Marigold Kitchen is doing away with menus. Now the only choice to make when you sit down to dinner at chef/owner Robert Halpern’s West Philadelphia BYOB is seafood, meat or vegetarian for the main entree. Beyond that, you’re in the chef’s hands.
The $85 prix fixe dinner includes up to fifteen courses consisting of bite-sized amuse bouches, small plates and an entree. Vegetarian options are available and other dietary considerations can be accommodated with notice.
Halpern says “this was always the plan” but he was still nervous about how customers would react. But three weeks in and customers tell Halpern, “that decision-free dining is more fun and that’s what Marigold is all about.”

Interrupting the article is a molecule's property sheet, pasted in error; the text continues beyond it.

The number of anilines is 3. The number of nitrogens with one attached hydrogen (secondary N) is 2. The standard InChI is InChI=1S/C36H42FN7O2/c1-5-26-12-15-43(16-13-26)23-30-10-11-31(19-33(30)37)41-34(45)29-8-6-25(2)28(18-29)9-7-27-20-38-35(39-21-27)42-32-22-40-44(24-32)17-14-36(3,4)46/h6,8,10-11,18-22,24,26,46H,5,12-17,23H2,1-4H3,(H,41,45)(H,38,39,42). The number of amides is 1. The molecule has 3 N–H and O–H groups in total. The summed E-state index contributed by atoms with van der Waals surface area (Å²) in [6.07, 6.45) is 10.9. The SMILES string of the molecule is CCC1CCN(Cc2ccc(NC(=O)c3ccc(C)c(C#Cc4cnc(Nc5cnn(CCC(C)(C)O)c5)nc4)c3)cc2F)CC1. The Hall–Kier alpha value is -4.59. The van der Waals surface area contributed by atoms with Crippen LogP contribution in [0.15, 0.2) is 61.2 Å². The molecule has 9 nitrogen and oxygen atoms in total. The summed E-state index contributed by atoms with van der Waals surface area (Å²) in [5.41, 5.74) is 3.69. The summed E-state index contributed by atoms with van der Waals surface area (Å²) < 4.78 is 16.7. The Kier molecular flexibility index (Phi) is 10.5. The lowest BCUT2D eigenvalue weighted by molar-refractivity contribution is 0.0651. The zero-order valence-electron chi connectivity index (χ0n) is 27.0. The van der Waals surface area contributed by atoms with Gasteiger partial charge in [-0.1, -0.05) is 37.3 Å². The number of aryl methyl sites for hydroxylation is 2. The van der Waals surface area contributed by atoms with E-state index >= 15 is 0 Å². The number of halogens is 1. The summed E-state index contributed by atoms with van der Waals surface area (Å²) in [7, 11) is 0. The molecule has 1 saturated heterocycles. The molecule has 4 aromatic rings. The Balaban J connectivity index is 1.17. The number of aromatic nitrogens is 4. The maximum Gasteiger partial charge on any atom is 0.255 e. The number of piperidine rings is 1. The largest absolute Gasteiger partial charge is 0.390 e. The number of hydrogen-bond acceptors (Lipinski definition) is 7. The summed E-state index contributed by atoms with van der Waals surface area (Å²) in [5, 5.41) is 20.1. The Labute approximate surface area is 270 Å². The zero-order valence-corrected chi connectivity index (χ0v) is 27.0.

Marigold Kitchen [Official Site]
Photo by Samuel Markey
Terence Feury goes to Swedesboro and opens Tavro 13. But Trey Popp asks, is he what Swedesboro wants?
Feury is cooking as compellingly as ever. A crisp-skinned fillet of black bass made that clear. Sauced with shrimp jus and topped with blood orange suprêmes, with a bergamot hollandaise to provide a second-level spin on the citrus theme, the fish was exquisitely cooked and emblematic of the focused flavors that distinguished the chef’s work at Fork. And by no means did that dish lack company. A sea scallop entrée glistened with ginger butter, the fat accentuating the ginger’s fruity fragrance and attenuating its heat, but not so drastically as to deprive the accompanying sweet parsnip puree of a slightly spicy dance partner.
Two Stars – Good
Restaurant Review: Seasonal American Eats at Tavro 13 [Philadelphia Magazine]
Tavro 13 [Official Site]
Trey Popp calls Will on Passyunk Avenue the “BYO of the year” and praises the cooking of Chris Kearse.